Name: Anil van der Zee
Missing Since: 2007
Share your story, 2016, The Blue Ribbon Foundation.
“Praised from the dark.
Being alone on stage, you really don’t see audience. The first 2 rows might be visible, however the rest is as obscured as the dark night.
Possibly some sounds reach your ears on stage, but for sure, they are felt. Their presence from that dark void, their spirits merging collectively with yours, what an amazing feeling, a high relatable to no other. It would fill me with energy for days.
Being a ballet dancer can thus render you as some sort an expert in the language the body employs and in its expression and also how to interpret that expression.
I now experience a similar feel.
The last 7 months have been very hard. Even harder than before.
Illness strikes me from the smallest exertions.
I haven’t seen anyone for 7 months, nor spoken to a soul either by phone or Skype. No sound, no daylight, no videos, no music. Reading and writing is very hard, (the payback for composing this text will be sweet).
All of this will give me the famous Post Exertion Malaise for days or weeks.
Reading body language, particularly, and also undertaking any verbal communication, is impossible. Just having someone quickly in the kitchen and leaving without setting eyes on me, can give me a crash.
I can feel their presence even when they aren’t in sight. My cat gets up when someone comes in. And my body knows I need to expend energy that’s not there. So instead of absorbing energy from the audience like I used to on stage, interaction now drains me beyond repair, making me even more ill.
I haven’t even gotten to the part when I actually get out of my bed myself by standing upright for a few seconds. Keywords would be orthostatic intolerance > tachardia > hypoperfusion > post exertion malaise. So what’s the solution…..?!
It’s a very weird and strenuous existence. Hiding in the dark.
Missions impossible at times.
Losses and Gains.
I’ve lost a number of things.
My biggest loss would be my boyfriend whom I was together with for 7 years. He himself had some mental health issues, then having to take care of me, a boyfriend who suddenly became ill, was too heavy for him. He ended his life at 28 years of age, haplessly after which I lost the house that we had lived in. It was a temporary solution but I was not ready to have to throw our stuff away. It felt like I was throwing pieces of him away.
Obviously I lost my career, but as a dancer an injury is always a possibility so I tried to accept that as quickly as possible. I do miss the active version of myself such as dancing in the living room, or play-conducting music while lying down without getting any payback.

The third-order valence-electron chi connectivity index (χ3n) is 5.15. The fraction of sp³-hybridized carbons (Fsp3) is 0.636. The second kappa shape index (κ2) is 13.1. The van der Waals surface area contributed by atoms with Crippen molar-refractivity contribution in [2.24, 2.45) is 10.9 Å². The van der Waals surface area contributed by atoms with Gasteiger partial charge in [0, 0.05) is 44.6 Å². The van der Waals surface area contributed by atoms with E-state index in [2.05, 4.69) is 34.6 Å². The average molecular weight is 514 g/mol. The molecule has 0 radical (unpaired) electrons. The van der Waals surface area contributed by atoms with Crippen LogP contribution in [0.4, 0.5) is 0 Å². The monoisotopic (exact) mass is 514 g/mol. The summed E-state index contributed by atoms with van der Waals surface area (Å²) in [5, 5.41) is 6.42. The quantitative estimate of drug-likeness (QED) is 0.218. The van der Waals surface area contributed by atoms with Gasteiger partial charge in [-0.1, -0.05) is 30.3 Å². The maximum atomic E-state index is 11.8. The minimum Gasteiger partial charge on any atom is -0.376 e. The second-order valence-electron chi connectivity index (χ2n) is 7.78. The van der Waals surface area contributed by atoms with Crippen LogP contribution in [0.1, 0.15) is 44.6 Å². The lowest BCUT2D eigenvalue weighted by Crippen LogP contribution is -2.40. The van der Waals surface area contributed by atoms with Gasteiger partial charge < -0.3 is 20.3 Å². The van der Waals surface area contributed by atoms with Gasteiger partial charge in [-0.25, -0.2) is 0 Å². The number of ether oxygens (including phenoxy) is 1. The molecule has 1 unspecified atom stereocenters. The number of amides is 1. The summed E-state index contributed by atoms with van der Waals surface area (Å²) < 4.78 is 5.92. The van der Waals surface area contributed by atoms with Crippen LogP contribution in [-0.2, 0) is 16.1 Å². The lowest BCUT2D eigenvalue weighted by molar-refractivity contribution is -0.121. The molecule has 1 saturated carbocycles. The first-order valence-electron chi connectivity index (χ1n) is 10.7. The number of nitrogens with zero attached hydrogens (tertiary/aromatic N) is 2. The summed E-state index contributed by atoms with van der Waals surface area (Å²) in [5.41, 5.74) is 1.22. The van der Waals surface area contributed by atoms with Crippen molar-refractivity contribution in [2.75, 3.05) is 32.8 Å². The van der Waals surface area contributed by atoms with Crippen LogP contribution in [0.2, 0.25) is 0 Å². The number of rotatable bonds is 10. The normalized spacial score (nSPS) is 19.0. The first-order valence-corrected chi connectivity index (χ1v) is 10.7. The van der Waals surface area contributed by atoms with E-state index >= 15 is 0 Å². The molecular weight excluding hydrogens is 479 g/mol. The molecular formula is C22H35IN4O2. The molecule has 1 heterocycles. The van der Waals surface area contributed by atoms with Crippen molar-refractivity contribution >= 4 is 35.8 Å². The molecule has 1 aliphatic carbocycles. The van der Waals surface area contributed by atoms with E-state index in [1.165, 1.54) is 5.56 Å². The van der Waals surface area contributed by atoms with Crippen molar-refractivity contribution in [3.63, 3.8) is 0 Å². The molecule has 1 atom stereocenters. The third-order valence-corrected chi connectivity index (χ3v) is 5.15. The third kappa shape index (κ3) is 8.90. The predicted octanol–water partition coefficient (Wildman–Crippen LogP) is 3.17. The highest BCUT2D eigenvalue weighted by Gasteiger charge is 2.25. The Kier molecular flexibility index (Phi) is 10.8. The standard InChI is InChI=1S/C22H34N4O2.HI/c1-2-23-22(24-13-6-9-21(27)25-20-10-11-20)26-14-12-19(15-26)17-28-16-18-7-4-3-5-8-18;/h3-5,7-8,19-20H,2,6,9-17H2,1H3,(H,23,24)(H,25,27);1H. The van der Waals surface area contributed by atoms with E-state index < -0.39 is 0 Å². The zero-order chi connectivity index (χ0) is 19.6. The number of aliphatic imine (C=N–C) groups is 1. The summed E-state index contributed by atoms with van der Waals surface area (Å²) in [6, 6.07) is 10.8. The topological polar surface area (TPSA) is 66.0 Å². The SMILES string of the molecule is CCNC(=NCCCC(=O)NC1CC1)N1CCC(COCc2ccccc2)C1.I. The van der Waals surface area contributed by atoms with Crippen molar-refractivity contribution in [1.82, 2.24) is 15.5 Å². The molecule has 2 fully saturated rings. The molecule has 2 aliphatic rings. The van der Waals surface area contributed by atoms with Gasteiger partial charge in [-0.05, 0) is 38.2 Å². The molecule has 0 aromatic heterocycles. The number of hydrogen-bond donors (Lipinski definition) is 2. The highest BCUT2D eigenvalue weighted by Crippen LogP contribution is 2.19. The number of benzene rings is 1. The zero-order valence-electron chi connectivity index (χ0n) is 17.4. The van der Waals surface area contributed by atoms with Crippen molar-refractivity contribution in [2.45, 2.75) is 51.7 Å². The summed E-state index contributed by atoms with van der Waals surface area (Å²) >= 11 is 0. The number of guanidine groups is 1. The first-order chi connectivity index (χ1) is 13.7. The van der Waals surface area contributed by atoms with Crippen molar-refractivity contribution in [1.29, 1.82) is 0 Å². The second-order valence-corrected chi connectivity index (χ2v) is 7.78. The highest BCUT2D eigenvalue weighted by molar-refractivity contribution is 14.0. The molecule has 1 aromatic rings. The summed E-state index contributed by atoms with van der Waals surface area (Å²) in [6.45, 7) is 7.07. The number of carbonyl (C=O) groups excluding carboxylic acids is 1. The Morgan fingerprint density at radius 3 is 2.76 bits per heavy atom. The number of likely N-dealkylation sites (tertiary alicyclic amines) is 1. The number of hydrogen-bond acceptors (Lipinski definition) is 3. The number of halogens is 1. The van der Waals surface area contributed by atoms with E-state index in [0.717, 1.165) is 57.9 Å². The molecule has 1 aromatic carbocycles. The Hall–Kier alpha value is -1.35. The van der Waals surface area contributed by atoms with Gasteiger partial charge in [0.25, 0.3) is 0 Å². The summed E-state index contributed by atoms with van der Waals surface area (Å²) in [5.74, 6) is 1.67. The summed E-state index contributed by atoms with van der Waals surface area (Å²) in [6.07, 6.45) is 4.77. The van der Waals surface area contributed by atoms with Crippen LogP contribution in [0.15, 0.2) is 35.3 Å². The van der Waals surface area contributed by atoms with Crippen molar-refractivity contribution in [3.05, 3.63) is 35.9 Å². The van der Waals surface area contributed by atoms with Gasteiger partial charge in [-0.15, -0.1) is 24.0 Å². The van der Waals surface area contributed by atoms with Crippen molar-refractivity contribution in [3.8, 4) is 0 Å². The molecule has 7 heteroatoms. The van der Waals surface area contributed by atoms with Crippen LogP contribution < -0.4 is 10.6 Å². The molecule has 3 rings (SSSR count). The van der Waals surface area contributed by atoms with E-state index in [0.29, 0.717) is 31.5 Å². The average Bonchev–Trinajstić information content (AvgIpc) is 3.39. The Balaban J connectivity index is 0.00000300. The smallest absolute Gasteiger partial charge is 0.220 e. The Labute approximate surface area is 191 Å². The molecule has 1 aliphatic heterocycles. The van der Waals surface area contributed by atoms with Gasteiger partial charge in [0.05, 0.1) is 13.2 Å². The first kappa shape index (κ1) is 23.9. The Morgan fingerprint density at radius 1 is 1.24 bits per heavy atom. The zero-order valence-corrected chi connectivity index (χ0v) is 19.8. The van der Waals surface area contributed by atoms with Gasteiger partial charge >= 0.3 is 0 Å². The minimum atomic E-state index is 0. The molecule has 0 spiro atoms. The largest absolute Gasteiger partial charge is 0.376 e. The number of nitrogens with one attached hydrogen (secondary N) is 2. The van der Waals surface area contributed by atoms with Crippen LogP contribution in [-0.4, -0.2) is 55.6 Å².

And yes it’s a cliché, but I of course have lost a lot of friends, or I don’t really hear from them. The illness is just taking too long, it doesn’t improve and people move on. To them it’s often hard to understand. Aren’t you “just fatigued?”
There is definitely a certain uncoolness about talking about illness and showing that vulnerable private side online which ultimately causes you to “lose face.” What about…….? The shame.
On the flip side I gained and learned a lot as well.
Close friendships became closer.
I appreciate things that I used to take for granted. Such a cliché, I know……
And most importantly is that I learned that without my career and nice clothes and other “important” things I got to know another side of myself that I really respect and maybe even love more than the person I was before this illness.
Without all the status, I’m stronger. In hindsight at times, my old life felt like a distraction. I’m in survival mode. I don’t feel shame. My only objective is to get better.
It’s funny how some people say being a ballet dancer is one of the hardest jobs.
Yet for me it felt like peanuts compared to this now, full time job that’s called Myalgic Encephalomyelitis.
I was praised for being on stage by people who sat in the dark.
But being praised for my life in the dark is a much harder thing to achieve.
I’m lucky I have my friends who support me and 2 physicians that take my condition seriously. Yet most ME patients are not that lucky. Being made to feel ashamed by their friends and family and medical professionals for seemingly not wanting to get better. Keeping these patients ill with fairy tale treatments that either don’t work or substantially worsen their condition.
No financial support. Nothing. What’s their solution?
Let’s hope that with the right education, clinicians won’t have to ask what Myalgic Encephalomyelitis is. That it is not some idiopathic chronic fatigue.
Exhaustion is just one of the symptoms. Not THE symptom.
That Post Exertional Malaise doesn’t have to be explained, but what’s essential is that most of all these patients are being taken seriously. That for them to deal with this debilitating illness they should get the respect they deserve even when a cure is still far away.
Maybe this can be seen as a sort of being “praised in the dark”??
It would make this illness, undoubtedly, somewhat easier to deal with.”